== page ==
Friday, May 8 “Karim Wasfi . . . had decided to play amid the wreckage . . .”
“My house is just behind that main street, so it was very symbolic for me to. wake up, grab my cello and walk to that spot, get my cello out of my case, sit by the rubble and the shrapnel and the whole scene of death and the scene of fire and the scene of human beings turning to ashes, and play. . . . . ”
“Iraqis needed to experience beauty, not just endure one bomb after another.”
These three days — Law, Dental, McNichols mark a pause in the year for the university to breathe and appreciate achievement. Days about our students and their families, and about their teachers and the host of UDM employees who have mentored those students. Days of play and pride. Last night I came across this remarkable piece in The Washington Post. It did not feel out of place during UDM’s days of celebration. We base our commitments to teaching and mentoring on the principle that Karim Wasfi made real in the bombed street of his Bagdad city neighborhood. All the excitement and beauty of commencement never means to whistle past the rubble and the wounds. Like the Iraqis and life-long, we need to experience beauty, not just endure . . . “ Commencement weekend’s dancing runs as deep as the years of tests and assignments that required this year’s students to suck it up, all these years of learning.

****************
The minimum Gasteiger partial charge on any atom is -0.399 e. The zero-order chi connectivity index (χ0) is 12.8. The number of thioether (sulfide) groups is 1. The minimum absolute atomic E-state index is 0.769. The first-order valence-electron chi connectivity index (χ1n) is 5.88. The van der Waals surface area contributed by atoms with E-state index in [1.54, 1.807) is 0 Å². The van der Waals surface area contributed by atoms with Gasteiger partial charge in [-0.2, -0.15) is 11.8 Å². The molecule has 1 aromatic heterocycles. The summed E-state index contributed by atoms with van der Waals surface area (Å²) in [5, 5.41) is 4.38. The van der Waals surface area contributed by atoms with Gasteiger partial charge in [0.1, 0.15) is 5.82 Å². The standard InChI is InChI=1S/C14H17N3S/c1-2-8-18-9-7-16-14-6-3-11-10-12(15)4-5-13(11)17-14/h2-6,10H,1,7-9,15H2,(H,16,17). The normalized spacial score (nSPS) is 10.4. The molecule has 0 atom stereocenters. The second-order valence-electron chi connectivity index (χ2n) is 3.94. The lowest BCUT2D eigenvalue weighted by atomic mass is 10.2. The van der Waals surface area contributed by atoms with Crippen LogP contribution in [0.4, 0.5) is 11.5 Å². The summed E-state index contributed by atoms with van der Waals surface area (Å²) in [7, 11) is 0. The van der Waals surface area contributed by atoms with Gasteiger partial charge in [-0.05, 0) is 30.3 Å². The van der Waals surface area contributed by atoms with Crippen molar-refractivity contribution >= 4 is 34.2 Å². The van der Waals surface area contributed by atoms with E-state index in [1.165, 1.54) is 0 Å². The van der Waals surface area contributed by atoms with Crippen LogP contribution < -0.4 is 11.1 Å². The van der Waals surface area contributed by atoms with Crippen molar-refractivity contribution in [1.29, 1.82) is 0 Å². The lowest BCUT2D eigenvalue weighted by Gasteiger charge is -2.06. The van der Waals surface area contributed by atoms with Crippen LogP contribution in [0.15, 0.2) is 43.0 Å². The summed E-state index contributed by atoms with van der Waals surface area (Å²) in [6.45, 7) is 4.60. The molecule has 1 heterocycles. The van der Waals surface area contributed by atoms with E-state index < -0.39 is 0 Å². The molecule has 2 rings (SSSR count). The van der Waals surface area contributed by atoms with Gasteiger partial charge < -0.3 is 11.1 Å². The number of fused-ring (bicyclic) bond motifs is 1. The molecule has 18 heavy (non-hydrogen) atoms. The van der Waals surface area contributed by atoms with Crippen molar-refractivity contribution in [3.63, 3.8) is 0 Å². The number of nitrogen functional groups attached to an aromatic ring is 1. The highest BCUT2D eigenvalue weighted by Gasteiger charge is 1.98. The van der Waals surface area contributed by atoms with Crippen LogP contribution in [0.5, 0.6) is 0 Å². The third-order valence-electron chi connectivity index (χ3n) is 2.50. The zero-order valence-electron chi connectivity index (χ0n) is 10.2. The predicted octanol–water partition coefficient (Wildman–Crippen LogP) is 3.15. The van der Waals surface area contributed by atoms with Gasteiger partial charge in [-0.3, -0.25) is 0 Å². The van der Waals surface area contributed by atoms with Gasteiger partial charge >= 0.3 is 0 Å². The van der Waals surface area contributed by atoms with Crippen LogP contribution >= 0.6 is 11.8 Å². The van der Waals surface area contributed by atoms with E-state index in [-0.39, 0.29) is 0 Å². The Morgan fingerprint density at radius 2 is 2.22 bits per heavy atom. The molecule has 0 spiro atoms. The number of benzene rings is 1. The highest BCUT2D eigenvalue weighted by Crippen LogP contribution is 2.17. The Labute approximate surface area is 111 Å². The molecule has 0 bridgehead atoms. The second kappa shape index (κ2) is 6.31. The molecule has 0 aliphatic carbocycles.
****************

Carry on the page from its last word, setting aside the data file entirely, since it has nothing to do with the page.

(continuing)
To quote cellist Wasfi one more time: “Why do we keep on doing this? Because we appreciate beauty and we want to build, not to destroy.”
Blessings on these days.
Today’s Post: “After car bombs explode, an Iraqi musician shows up with his cello” Loveday Morris May 7 Washington Post
The Washington Post article is not very long & its video runs 4:36. Listening to Karim Wasfi’s playing is today’s poem, wordless and exquisite.